So where does that leave us? Washington may lack a strong wine identity but I don’t think it has an identity crisis. Better no single identity than a bad one (think Brand Australia). Better to produce many types and styles of good wine and simply celebrate that!

[Thanks to the Washington Wine Commission for inviting me to attend the Taste Washington seminars.]

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Taste Washington Seminars / March 26, 2011

In Search Of: Washington’s Singular Style

Moderator:
Bruce Schoenfeld (Travel & Leisure Magazine)
Panelists:
Bob Betz MW (Betz Family Winery)
Shayn Bjornholm MS (Washington State Wine Commission)
Sandy Block MW (Legal Seafoods)
Drew Hendricks MS (Pappas Brothers)
Wines:
2008 Louis Michel “Montée de Tonnerre” 1er Cru Chablis, FR
2004 Bodegas y Viñedos Alion, Ribera del Duero, Spain $70
2001 Cavallotto “Riserva Vignolo” Barolo, Piemonte, Italy $75
2009 Chateau Ste. Michelle/Dr. Loosen “Eroica” Riesling, CV $24
2007 Hightower Cellars Merlot, CV $28
2007 Abeja “Reserve” Cabernet Sauvignon, CV $80
2007 Cadence “Ceil du Cheval” Blend, RM $45
2008 Betz Family Winery “La Serenne” Syrah, YV $50
2008 Cayuse Vineyards “En Chamberlin” Syrah, WWV $65

What’s The Next Big Thing in Wine?

Is Moscato The Next Big Thing (TNBT) in wine? That’s the question Liza B. Zimmerman asks in an article in the March 2011 issue of Wine Business Monthly titled “A New White Zin is in the House.”

Moscato wines sales soared by 91.4 percent by dollar value according to Zimmerman’s article, compared with 4.9 percent overall market growth (Nielsen off-premises survey data for the 52 weeks ending October 16, 2010).  That’s a big surge in sales, albeit from a relatively small base.

Move Over White Zin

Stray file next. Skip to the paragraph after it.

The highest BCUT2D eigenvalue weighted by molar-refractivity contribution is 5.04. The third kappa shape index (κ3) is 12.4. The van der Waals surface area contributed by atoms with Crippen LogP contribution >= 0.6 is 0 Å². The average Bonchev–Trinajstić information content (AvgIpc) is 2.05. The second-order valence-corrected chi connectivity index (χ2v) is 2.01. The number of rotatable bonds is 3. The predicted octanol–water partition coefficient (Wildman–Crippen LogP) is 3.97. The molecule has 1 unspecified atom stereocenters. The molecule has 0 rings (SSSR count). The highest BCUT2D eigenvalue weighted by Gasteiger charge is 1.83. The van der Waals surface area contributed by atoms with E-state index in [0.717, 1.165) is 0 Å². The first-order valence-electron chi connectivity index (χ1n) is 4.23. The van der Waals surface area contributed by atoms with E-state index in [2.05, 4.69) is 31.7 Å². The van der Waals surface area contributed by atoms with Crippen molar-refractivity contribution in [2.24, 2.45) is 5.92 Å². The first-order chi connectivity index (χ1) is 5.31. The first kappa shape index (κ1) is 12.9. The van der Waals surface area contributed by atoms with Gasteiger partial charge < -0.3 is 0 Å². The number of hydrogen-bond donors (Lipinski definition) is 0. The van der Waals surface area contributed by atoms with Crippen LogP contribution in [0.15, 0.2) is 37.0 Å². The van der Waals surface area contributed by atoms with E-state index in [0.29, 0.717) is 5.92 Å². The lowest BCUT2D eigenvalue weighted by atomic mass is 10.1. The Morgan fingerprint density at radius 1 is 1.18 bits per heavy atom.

Some of the increase probably comes as consumers switch over from White Zin, as the article’s headline suggests. The decline in White Zinfandel sales is accelerating as measured by Nielsen, with a 7.4 percent decrease in the most recent month reported in the same issue of WBM. Since White Zin sales are huge (almost double the sales of Red Zinfandel, for example, and slightly larger than Sauvignon Blanc in the Nielsen rankings), it wouldn’t take many consumers switching from White Zin to Moscato to generate big growth numbers.

Wineries have been quick to respond to the trend. Sutter Home, the White Zin king, has a popular Moscato Alexandria. Robert Mondavi Woodbridge and Gallo’s Barefoot Cellars are in the market, too, and yesterday I saw an advertisement for a Moscato from Columbia Crest. Now that I have started to pay attention, I am seeing Moscato everywhere.

I associate Moscato with low-alcohol fizzy Moscato D’Asti wines from Italy, but Zimmerman points out that Moscato can be made in a variety of sparkling and still styles, which she sees as a plus. The fact that the wines do not typically cost an arm and a leg is an advantage, too. I will be interested to see to what extent Italian producers will benefit from the Moscato boom or if American wineries will capture much of the market growth.

TNBT Effect

Now to be honest, I don’t really care if Moscato becomes The Next Big Thing — I’m more interested in TNBT wine phenomenon itself.  Many of the winemakers and winery executives I talk with around the world display an understandable fascination with TNBT. White Zin, which once defined TNBT here in the United States, shows that fads and trends can at least sometimes develop staying power, as the huge sales figures make clear. But TNBT of today cannot afford to get too comfortable — there’s always another NBT on the horizon.

Some of my contacts in Italy worry about Pinot Grigio (PG), for example, which was TNBT for a while and continues to grow in the U.S. market. Nielsen reports sales of Pinot Grigio/Pinot Gris totalled $751 million in the sales vectors they monitor in the 52 weeds ending January 8, 2011 — much higher than White Zin’s $425 million for the same period. The Italians are glad that PG sales are growing, but they worry that their share of this market may be crowded off the shelves by U.S. PG wines (from Sutter Home, Barefoot Cellars, Columbia Crest and Woodbridge, for example).